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The FDA Is Here to Help … But Help Whom?

The opinions expressed by columnists are their own and do not necessarily represent the views of
AP Photo/Nam Y. Huh

According to President Reagan, the most terrifying words in the English language are: “I'm from the government and I'm here to help.” I was reminded of this phrase after learning about the recently announced Food and Drug Administration (FDA) policy designed to curb teenagers’ access to e-cigarettes and other vaporizer products. 

While I am sympathetic to outgoing FDA Commissioner Gottlieb’s goal, it is always worrying when the government’s solution could cause more harm than good.

A recent study, released by the National Institute on Drug Abuse, indicated that teenage smoking is on the rise due to the accessibility of e-cigarettes and vaporizers that are not only deemed safer than traditional cigarettes but oftentimes come in candy flavors like “gummy bear” or “stuffed French toast.”

While it is true that e-cigarettes can be a healthier alternative to traditional smoking due to the lack of combustion, they still contain addictive nicotine and are in large part responsible for the reversal of the decades-long decline in teenage smoking.

So, while I wholeheartedly agree that this is a problem that must be addressed, as a conservative, I have a bit of heartburn over Commissioner Gottlieb’s proposed solution, which includes the government picking winners and losers in the free market by designating where these products can and cannot be sold.  

It is already illegal for individuals under the age of 18 to purchase vaping devices, yet they still manage to acquire them through a multitude of different ways. Therefore, it is critical to examine the research and determine where exactly our system has failed, so we do not waste tax dollars on useless policies - which is exactly what the FDA is doing with these new e-cigarette guidelines.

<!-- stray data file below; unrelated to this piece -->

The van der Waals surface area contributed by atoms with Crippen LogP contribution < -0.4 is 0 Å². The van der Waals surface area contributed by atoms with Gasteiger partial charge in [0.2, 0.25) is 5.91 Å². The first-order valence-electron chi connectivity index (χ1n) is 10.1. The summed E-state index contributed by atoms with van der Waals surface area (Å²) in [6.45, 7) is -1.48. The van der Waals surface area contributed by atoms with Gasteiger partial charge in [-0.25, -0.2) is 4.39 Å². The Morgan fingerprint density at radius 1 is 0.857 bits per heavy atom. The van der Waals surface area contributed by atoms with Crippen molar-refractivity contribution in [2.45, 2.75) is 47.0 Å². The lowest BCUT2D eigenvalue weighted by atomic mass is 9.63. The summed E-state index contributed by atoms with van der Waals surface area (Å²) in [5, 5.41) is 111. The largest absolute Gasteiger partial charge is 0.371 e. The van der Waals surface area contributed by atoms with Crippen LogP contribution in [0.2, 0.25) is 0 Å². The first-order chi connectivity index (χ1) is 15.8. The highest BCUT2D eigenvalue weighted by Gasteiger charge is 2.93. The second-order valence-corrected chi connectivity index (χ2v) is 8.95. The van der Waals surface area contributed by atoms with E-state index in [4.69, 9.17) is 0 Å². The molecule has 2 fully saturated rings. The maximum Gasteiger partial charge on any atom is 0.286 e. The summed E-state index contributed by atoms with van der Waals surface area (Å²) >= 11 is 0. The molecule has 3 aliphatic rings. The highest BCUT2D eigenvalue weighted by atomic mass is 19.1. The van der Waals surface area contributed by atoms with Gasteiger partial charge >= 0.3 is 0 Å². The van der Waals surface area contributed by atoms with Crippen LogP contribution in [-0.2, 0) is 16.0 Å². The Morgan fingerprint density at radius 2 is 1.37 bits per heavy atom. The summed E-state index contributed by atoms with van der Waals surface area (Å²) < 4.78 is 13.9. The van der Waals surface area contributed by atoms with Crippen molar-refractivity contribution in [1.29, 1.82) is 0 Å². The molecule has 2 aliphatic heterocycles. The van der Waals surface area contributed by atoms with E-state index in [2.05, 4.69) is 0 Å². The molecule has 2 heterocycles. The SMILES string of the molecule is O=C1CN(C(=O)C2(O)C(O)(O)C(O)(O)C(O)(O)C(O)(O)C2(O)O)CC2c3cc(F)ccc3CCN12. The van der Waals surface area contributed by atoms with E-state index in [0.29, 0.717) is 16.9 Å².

In part, teenagers gain access to e-cigarette products by virtue of their internet-savvy generation, which helps them out-maneuver alleged “age restricted” online ordering. Research shows that 12% of minors who purchased e-cigarettes did so online, an issue that is not addressed under the FDA’s new policy.

In addition, 22% of teens who acquired e-cigarettes and other vaping devices from retail locations bought it at vape shops, which are not targeted under the new FDA guidelines.

Nearly 45% of teenagers got their device from a friend, as a gift, or after giving someone else money to buy the product for them. And nothing in these new policies will stop those teens.

The government is creating new policies to curb teen e-cigarette use but is ignoring some of the key avenues that these teens are using. So, how effective could this policy be?

In truth, not very.

Less than 2% of teens buy their e-cigarette products at convenience, gas or grocery stores, the only types of locations that would be banned from selling flavored e-cigarette pods under the new FDA guidelines.

The rise in e-cigarette use by teens is definitely a public health concern. But, as with many things, the government’s solution is a half-measure, at best. And at worst, it is government intervention that distorts the free market and would hurt local gas stations and convenience stores, while not preventing teens from acquiring these products.

So, when the FDA says it is here to help, I can’t stop wondering “to help whom?” President Trump’s Administration knows better than to work on behalf of Silicon Valley e-cigarette companies like Juul, and I remain hopeful that interim FDA Commissioner Ned Sharpless does not implement this one-sided policy. 

Gus Portela is the National Executive Director of Accuracy in Media.

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